The 24% surge in investments smashed previous records.
Chinese investment in all the clean energy technologies was $132.6 billion, up 24% setting a new record. According to Bloomberg New Energy Finance, the next biggest investing country was the U.S., at $56.9 billion, up 1% on 2016 despite the less friendly tone towards renewables adopted by the Trump administration.
Large wind and solar project financings pushed Australia up 150% to a record $9 billion, and Mexico up 516% to $6.2 billion. On the downside, Japan saw investment decline by 16% in 2017, to $23.4 billion, while Germany slipped 26% to $14.6 billion and the U.K. 56% to $10.3 billion in the face of changes in policy support. Europe as a whole invested $57.4 billion, down 26% year-on-year.
Below are the 2017 totals for other countries investing $1 billion-plus in clean energy:
India $11 billion, down 20% compared to 2016
Brazil $6.2 billion, up 10%
France $5 billion, up 15%
Sweden $4 billion, up 109%
Netherlands $3.5 billion, up 30%
Canada $3.3 billion, up 45%
South Korea $2.9 billion, up 14%
Egypt $2.6 billion, up 495%
Italy $2.5 billion, up 15%
Turkey $2.3 billion, down 8%
United Arab Emirates $2.2 billion, up 23-fold
Norway $2 billion, down 12%
Argentina $1.8 billion, up 777%
Switzerland $1.7 billion, down 10%
Chile $1.5 billion, up 55%
Austria $1.2 billion, up 4%
Spain $1.1 billion, up 36%
Taiwan $1 billion, down 6%
Indonesia $1 billion, up 71%
Here's more from BNEF:
Solar led the way, as mentioned above, attracting $160.8 billion – equivalent to 48% of the global total for all of clean energy investment. The two biggest solar projects of all to get the go-ahead last year were both in the United Arab Emirates: the 1.2GW Marubeni JinkoSolar and Adwea Sweihan plant, at $899 million, and the 800MW Sheikh Mohammed Bin Rashid Al Maktoum III installation, at an estimated $968 million.
Wind was the second-biggest sector for investment in 2017, at $107.2 billion. This was down 12% on 2016 levels, but there were record-breaking projects financed both onshore and offshore. Onshore, American Electric Power said it would back the 2GW Oklahoma Wind Catcher project in the U.S., at $2.9 billion excluding transmission. Offshore, Ørsted said it had reached ‘final investment decision’ on the 1.4GW Hornsea 2 project in the U.K. North Sea, at an estimated $4.8 billion. There were also 13 Chinese offshore wind projects financed last year, with total capacity of 3.7GW, and estimated investment of $10.8 billion.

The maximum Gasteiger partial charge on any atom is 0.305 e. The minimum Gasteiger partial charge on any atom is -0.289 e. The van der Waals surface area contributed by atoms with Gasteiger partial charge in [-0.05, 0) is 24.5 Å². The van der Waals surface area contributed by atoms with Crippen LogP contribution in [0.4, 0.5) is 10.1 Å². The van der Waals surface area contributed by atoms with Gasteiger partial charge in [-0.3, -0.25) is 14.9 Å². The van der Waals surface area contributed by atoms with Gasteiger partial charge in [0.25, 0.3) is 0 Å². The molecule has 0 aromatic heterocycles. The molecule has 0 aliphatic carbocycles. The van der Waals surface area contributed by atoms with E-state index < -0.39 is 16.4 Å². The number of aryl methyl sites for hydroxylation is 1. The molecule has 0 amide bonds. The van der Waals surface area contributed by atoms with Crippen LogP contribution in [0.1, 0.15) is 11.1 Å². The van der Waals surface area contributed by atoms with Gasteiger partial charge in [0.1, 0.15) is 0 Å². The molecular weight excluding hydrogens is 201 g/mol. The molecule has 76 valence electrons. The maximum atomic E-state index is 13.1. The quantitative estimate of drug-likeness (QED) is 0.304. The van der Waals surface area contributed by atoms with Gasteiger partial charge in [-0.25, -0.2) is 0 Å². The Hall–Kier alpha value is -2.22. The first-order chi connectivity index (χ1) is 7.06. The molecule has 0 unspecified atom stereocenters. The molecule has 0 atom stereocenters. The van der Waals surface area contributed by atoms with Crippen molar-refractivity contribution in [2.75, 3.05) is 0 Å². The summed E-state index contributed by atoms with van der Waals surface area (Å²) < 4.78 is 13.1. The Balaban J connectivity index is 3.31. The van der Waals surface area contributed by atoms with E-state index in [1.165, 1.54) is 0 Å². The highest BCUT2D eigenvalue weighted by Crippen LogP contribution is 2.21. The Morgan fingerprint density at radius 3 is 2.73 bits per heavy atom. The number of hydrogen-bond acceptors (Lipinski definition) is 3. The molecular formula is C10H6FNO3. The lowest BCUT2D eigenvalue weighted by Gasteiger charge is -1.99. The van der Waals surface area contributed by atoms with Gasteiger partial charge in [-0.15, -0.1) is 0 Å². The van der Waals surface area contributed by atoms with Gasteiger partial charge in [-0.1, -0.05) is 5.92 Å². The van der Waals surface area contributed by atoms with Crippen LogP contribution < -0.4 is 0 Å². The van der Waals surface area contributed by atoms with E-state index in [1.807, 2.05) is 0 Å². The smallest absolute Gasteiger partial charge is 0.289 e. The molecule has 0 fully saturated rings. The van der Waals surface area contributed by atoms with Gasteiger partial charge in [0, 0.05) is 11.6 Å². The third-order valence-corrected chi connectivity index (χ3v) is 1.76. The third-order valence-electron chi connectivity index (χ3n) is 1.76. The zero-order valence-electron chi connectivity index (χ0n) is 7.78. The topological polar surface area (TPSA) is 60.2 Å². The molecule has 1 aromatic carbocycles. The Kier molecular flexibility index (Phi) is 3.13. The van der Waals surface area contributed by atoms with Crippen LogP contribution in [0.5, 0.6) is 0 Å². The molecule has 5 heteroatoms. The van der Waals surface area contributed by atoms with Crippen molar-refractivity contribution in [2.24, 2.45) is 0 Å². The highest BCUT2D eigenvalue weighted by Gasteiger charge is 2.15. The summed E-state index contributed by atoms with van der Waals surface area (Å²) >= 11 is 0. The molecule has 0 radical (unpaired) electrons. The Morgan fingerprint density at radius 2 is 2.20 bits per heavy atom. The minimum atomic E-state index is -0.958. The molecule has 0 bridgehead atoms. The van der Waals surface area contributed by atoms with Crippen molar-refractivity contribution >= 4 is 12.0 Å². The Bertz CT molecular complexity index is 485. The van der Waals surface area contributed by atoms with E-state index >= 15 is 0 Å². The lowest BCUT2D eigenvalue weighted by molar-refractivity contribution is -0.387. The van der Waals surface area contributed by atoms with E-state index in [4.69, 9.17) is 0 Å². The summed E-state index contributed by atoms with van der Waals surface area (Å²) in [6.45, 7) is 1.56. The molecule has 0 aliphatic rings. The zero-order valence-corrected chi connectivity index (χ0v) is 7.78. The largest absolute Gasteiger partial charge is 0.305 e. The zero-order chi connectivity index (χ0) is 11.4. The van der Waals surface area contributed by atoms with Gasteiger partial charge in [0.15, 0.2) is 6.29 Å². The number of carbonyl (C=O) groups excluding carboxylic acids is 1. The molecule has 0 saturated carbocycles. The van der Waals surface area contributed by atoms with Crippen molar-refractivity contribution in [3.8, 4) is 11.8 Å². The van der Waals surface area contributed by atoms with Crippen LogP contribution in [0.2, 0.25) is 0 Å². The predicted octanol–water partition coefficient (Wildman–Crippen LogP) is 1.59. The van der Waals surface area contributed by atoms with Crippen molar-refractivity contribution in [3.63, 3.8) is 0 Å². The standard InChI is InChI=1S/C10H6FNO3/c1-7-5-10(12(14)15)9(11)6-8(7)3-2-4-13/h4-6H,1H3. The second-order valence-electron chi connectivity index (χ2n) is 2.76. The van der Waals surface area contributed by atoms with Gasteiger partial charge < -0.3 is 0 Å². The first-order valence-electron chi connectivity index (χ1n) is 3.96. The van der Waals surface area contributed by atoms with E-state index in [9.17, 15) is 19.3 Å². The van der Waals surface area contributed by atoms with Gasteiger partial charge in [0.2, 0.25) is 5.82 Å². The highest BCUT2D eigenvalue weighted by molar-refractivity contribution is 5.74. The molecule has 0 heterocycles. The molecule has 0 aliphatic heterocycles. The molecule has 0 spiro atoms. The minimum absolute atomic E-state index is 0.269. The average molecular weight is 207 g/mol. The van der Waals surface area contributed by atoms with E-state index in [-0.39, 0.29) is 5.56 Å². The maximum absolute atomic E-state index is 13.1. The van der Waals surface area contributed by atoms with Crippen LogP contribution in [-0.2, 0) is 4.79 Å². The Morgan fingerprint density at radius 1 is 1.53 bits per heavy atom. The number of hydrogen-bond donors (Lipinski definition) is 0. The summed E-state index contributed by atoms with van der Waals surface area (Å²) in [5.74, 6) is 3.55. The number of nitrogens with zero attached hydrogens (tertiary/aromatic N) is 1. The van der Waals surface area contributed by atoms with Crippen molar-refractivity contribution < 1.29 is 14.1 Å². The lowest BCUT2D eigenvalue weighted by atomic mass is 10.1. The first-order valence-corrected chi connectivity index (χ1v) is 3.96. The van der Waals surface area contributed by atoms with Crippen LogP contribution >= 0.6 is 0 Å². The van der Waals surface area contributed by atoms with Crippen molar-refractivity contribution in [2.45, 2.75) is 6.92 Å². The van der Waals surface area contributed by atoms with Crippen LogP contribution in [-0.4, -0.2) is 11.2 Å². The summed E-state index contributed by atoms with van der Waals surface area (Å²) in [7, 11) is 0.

The third-biggest sector was energy-smart technologies, where asset finance of smart meters and battery storage, and equity-raising by specialist companies in smart grid, efficiency, storage and electric vehicles, reached $48.8 billion in 2017, up 7% on the previous year and the highest ever.
The remaining sectors lagged far behind, with biomass and waste-to-energy down 36% at $4.7 billion, biofuels down 3% at $2 billion, small hydro 14% lower at $3.4 billion, low-carbon services 4% down at $4.8 billion, geothermal down 34% at $1.6 billion, and marine energy down 14% at just $156 million.
The clean energy investment total excludes hydro-electric projects of more than 50MW. However, for comparison, final investment decisions in large hydro are likely to have been worth $40-50 billion in 2017.
BNEF’s preliminary estimates are that a record 160GW of clean energy generating capacity (excluding large hydro) were commissioned in 2017, with solar providing 98GW of that, wind 56GW, biomass and waste-to-energy 3GW, small hydro 2.7GW, geothermal 700MW and marine less than 10MW.
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